Wednesday, September 19, 2007

Organic Container Gardening - No Garden? No Problem

If you want to try your hand at growing your own organic flowers and vegetables but have no garden, don't worry. Many people grow organic products successfully using a container. You can keep the container wherever is convenient or move it around if you need to.

A container describes any vessel which can hold soil. It might be natural, such as a clay or wooden container, or you can use an old wheelbarrow, plastic carton or bucket. As long as it is not going to fall to bits when watered, you can make use of it. It is important that your chosen container can drain because most plants dislike being over-watered. If the container does not have holes in it, you can make some with a drill or knitting needle, depending what the container is made out of. An inch or so of broken clay pots, gravel or pebbles in the bottom of the pot ensures good drainage, while a layer of leaf mold or ripped up paper on top of the clay or gravel can help to retain adequate moisture.

Living, organic soil is very important in organic container gardening. If you are using a garden, you can gradually add organic matter to the existing soil but if you plan to use a container, you need to begin with organic soil. You need organic soil, capable of holding water without drenching the plants' roots too much because there is no subsoil in the container. Adding peat moss to the organic soil is a good way to do that. You can grow organic products in peat moss by itself without adding soil if you prefer.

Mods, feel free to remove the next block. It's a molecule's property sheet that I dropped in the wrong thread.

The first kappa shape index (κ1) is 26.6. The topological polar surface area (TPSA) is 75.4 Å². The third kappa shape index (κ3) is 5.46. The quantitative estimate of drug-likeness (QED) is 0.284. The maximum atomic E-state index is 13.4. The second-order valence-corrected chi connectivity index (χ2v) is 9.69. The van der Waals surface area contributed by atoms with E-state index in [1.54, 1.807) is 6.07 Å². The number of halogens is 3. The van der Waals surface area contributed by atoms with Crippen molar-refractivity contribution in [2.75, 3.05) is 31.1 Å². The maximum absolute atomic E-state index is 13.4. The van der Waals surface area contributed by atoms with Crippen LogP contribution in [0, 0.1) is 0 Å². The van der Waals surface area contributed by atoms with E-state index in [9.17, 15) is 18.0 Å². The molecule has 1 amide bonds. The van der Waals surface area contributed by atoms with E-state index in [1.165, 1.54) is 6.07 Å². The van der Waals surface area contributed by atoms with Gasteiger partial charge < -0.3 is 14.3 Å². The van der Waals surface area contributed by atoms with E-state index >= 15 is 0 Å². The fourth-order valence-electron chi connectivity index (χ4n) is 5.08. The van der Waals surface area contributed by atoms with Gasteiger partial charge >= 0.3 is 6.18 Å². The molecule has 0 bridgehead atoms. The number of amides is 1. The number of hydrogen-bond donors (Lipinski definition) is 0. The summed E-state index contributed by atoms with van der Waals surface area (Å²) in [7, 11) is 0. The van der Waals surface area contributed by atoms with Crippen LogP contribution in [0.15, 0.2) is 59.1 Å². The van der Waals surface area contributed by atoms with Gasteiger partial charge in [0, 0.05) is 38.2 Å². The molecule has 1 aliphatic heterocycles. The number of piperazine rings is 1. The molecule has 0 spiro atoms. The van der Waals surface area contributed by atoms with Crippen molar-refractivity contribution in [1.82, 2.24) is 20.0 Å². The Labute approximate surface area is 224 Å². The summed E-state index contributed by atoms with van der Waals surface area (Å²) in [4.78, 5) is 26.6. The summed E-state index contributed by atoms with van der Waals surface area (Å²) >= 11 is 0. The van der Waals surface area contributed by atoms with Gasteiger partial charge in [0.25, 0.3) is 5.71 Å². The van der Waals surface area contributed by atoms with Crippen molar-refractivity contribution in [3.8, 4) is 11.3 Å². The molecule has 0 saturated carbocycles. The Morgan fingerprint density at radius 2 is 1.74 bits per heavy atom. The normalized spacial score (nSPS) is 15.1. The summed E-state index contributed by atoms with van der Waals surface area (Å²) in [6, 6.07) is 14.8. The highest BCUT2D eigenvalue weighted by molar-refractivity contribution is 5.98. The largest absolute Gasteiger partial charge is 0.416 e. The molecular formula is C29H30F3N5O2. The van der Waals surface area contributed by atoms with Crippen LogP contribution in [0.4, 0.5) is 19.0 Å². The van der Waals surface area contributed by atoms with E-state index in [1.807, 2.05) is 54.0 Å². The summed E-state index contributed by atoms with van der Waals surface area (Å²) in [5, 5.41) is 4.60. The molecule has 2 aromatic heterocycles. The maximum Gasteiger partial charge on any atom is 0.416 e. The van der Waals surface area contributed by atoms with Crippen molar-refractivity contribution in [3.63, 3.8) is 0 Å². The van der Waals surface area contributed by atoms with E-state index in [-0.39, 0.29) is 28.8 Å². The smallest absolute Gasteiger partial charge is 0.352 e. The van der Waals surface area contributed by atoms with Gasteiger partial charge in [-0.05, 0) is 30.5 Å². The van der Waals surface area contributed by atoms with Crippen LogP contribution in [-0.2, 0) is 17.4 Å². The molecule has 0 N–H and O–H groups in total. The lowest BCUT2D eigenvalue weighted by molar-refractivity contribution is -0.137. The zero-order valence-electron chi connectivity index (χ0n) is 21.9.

Depending on the size of your chosen container, you can grow whatever you like in it. As long as the pot is big enough, you can choose from herbs, tomatoes, eggplant, zucchini, lettuce and many other vegetables. Organic seeds and plants should be used for organic gardening to produce a true organic product, but as long as you don't plan to sell the product, it is up to you. It can be fun to experiment!

Pest control is much easier in organic container gardening than in regular gardening. You can see the whole plant and pick off bugs such as hookworms. You can bring it to a faucet to wash the leaves and stem when the plant is in a pot instead of in the garden. You probably won't see cutworms if you are using containers but you might find slugs. Simply sprinkle diatomaceous earth on the soil around your produce to get rid of them.

If aphids make a home on your plant, you can sort this problem out by buying a pack of ladybugs which will eat the aphids without destroying your produce.

Anyone can have a go at organic container gardening. It is easy and can be very satisfying to grow your own food. Organic food tastes so good too. If you can place your container in a sheltered area with natural light, it is possible to grow produce in it throughout the year.

Lee Dobbins writes for Backyard Garden and Patio where you can learn more about organic container gardening.

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